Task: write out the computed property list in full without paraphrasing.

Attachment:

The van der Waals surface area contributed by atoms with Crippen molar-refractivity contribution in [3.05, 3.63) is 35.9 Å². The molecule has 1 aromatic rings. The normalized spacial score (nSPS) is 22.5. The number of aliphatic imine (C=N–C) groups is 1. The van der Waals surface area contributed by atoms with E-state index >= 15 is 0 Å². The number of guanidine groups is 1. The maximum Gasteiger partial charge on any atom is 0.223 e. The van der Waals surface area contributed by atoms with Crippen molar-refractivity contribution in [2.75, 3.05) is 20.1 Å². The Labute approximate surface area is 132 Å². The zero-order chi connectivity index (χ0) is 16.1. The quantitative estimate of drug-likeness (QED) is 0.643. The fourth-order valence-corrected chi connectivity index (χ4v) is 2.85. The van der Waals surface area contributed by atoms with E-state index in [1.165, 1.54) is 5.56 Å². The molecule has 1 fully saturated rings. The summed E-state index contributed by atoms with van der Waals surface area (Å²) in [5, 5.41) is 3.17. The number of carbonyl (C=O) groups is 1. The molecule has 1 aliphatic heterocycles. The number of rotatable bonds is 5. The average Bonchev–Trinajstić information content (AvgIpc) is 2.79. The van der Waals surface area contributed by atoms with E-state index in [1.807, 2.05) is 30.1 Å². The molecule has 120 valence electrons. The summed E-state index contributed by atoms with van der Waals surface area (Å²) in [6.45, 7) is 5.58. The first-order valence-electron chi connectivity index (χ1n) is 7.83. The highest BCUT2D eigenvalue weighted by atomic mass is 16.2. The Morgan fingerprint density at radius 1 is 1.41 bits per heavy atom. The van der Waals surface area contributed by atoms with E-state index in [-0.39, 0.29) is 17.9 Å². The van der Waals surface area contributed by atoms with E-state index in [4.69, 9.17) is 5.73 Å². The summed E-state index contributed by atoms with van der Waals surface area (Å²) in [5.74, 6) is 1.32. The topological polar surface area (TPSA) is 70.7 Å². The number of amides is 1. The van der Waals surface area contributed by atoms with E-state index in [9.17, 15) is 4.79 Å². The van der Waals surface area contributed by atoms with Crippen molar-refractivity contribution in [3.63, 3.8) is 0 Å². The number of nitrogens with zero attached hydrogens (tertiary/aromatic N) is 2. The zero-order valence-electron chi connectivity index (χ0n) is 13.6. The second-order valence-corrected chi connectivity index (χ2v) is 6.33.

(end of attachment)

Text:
The van der Waals surface area contributed by atoms with Crippen molar-refractivity contribution in [3.05, 3.63) is 35.9 Å². The molecule has 1 aromatic rings. The normalized spacial score (nSPS) is 22.5. The number of aliphatic imine (C=N–C) groups is 1. The van der Waals surface area contributed by atoms with E-state index >= 15 is 0 Å². The number of guanidine groups is 1. The maximum Gasteiger partial charge on any atom is 0.223 e. The van der Waals surface area contributed by atoms with Crippen molar-refractivity contribution in [2.75, 3.05) is 20.1 Å². The Labute approximate surface area is 132 Å². The zero-order chi connectivity index (χ0) is 16.1. The quantitative estimate of drug-likeness (QED) is 0.643. The fourth-order valence-corrected chi connectivity index (χ4v) is 2.85. The van der Waals surface area contributed by atoms with E-state index in [1.165, 1.54) is 5.56 Å². The molecule has 1 fully saturated rings. The summed E-state index contributed by atoms with van der Waals surface area (Å²) in [5, 5.41) is 3.17. The number of carbonyl (C=O) groups is 1. The molecule has 1 aliphatic heterocycles. The number of rotatable bonds is 5. The average Bonchev–Trinajstić information content (AvgIpc) is 2.79. The van der Waals surface area contributed by atoms with E-state index in [1.807, 2.05) is 30.1 Å². The molecule has 120 valence electrons. The summed E-state index contributed by atoms with van der Waals surface area (Å²) in [6.45, 7) is 5.58. The first-order valence-electron chi connectivity index (χ1n) is 7.83. The highest BCUT2D eigenvalue weighted by atomic mass is 16.2. The Morgan fingerprint density at radius 1 is 1.41 bits per heavy atom. The van der Waals surface area contributed by atoms with E-state index in [-0.39, 0.29) is 17.9 Å². The van der Waals surface area contributed by atoms with E-state index in [4.69, 9.17) is 5.73 Å². The summed E-state index contributed by atoms with van der Waals surface area (Å²) in [5.74, 6) is 1.32. The topological polar surface area (TPSA) is 70.7 Å². The number of amides is 1. The van der Waals surface area contributed by atoms with E-state index in [9.17, 15) is 4.79 Å². The van der Waals surface area contributed by atoms with Crippen molar-refractivity contribution in [3.63, 3.8) is 0 Å². The number of nitrogens with zero attached hydrogens (tertiary/aromatic N) is 2. The zero-order valence-electron chi connectivity index (χ0n) is 13.6. The second-order valence-corrected chi connectivity index (χ2v) is 6.33.